Hanna Rosin rules the question out of bounds:
As our own Emily Bazelon and Dahlia Lithwick pointed out last week, unless anyone comes up with actual proof that Elena Kagan is a lesbianand NO, this is not an invitation to go huntingthe whisper campaigns and the whisper campaigns about the whisper campaigns should end. Whether that stops people from endlessly Googling “Elena Kagan” and “gay” is another story.
But, as Hanna notes, the president himself, by virtue of his criterion of picking Justices who have diverse experiences and have experienced discrimination, has already alluded to private facts about Kagan's life:
Law was not just an “intellectual exercise” for her, but something that affects the “lives of ordinary people.” Behind the law, he said, she understands that “there are stories of people’s lives.” This naturally led into a little biographical sketch of Kagan. We learned that she is the granddaughter of immigrants, that she comes from a family of teachers, and that neither of her parents is still alive.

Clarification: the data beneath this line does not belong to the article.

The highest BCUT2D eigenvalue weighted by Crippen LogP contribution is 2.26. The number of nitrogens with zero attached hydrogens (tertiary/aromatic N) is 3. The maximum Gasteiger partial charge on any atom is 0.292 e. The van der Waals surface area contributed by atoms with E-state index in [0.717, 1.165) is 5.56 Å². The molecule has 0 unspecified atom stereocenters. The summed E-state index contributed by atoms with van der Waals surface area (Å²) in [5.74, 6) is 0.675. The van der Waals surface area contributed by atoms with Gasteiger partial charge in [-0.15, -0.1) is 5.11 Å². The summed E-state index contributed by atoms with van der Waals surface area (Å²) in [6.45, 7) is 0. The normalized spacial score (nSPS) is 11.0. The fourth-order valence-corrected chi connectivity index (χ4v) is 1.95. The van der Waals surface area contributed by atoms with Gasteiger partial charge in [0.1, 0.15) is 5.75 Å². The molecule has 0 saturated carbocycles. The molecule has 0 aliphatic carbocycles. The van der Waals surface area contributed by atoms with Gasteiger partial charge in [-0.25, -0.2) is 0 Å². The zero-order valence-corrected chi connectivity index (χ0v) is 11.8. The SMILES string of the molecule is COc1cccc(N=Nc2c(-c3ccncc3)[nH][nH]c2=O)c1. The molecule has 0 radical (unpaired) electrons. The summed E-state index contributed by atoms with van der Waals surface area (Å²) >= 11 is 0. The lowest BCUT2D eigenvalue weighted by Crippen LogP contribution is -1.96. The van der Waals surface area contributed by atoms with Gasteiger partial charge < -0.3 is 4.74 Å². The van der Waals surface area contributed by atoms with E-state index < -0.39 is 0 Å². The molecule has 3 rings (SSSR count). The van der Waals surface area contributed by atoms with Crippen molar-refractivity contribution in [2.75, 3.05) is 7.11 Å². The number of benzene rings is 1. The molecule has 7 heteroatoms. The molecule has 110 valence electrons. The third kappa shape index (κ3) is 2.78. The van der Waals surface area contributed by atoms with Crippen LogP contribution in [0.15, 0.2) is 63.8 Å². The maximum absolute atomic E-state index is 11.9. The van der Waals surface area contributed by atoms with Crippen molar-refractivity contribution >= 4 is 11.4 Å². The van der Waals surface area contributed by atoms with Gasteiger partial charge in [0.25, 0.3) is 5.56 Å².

Is Hanna really saying that a person's sexual orientation in today's society is less of an issue than the fact that she comes from a family of teachers or is the grand-daughter of immigrants? Please. The premise is absurd on its face.
Did Obama shy away from Sotomayor's ethnicity? So why is it somehow unseemly or a function of "whispers" to ask an obvious empirical question to which there is an empirical answer?
By the way, Hanna. I am not whispering. I am asking in the same voice and with same decibels as I would ask any question of a public official who may, in fact, rule at some point on the very constitutional grounds of my own civil marriage. The only thing that could conceivably put this question into the zone of "whispers" and "privacy" is homophobia - and yes, that means the homophobia of liberal journalists.
In fact, the entire premise of Hanna's post is that there is something wrong with asking someone in the public eye about their sexual orientation. There isn't. This is not the same thing as "outing" people. It is simply asking them to tell, and refusing to be co-opted by double standards. Kagan can refuse to answer; or she can tell the truth, whatever it is, and move on. Those are her options. But the press has only one professional option: to ask a factual question that deserves a factual answer.
But they won't. Of course they won't. There is almost a competition to refrain from asking - so as to burnish one's reputation for seriousness and integrity.